I’m a full-time singer, songwriter, and speaker. I think that one of the things that sets me apart is that I perform with my best buddy (my oxygen tank named Steve Martin) at my side. My proudest moments are when parents who have kids who wear oxygen come up to me and let me know that because their child has seen me on stage performing with my oxygen, their child is now not afraid to wear his or her oxygen and that they now believe that they, too, can be a singer one day.

It can really break your spirit having to continuously hear from doctors that nothing can be done, that this disease is progressive, and that it’s only a matter of time. There is no greater feeling for me than knowing that I have brought a sense of hope back to someone who has lost it. I’m fluent in three languages (French, Spanish, and English), and I sing in all three. This has been hugely helpful as it allows me the opportunity to communicate on a much more profound level with a wide range of people.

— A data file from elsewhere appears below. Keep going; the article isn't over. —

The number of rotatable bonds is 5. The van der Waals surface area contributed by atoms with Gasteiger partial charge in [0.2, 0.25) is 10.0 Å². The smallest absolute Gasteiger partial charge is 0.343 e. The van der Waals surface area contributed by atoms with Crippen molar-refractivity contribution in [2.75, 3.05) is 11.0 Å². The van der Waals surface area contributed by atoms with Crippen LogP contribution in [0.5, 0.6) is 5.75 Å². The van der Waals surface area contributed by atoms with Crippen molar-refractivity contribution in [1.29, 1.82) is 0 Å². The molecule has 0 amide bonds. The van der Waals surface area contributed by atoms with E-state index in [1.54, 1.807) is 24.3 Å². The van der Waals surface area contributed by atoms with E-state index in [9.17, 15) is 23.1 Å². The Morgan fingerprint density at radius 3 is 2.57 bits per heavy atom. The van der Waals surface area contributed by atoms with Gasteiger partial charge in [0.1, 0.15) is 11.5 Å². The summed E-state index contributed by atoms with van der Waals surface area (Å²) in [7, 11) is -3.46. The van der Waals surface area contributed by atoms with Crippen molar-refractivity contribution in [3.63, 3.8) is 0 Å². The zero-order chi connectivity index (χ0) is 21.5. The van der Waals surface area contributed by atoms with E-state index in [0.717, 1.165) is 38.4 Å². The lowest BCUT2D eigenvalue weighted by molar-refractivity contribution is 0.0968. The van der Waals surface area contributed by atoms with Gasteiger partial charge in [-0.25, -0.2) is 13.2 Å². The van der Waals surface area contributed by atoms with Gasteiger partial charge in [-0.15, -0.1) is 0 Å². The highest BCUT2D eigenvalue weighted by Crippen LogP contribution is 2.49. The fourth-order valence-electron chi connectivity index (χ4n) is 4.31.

As a motivational speaker/performer, I am retained by worldwide brands and multinational pharmaceutical companies, and I regularly perform at private “invitation-only” events.

Do you look back particularly fondly on any memories from childhood?
I feel so lucky to be able to say that I have so many that I don’t even know which one to pick! By far the most difficult question! 🙂

I would probably have to go with Christmas time with my family and licking the bowl clean when my mother used to make her chocolate mousse. I would sit on the floor of the kitchen buck naked, impatiently wait until she handed me the bowl, and proceed to scrape every last drop of the chocolate out of the bowl, first with a spatula and then with my tongue. By the end, I was covered in chocolate! My idea of heaven on earth!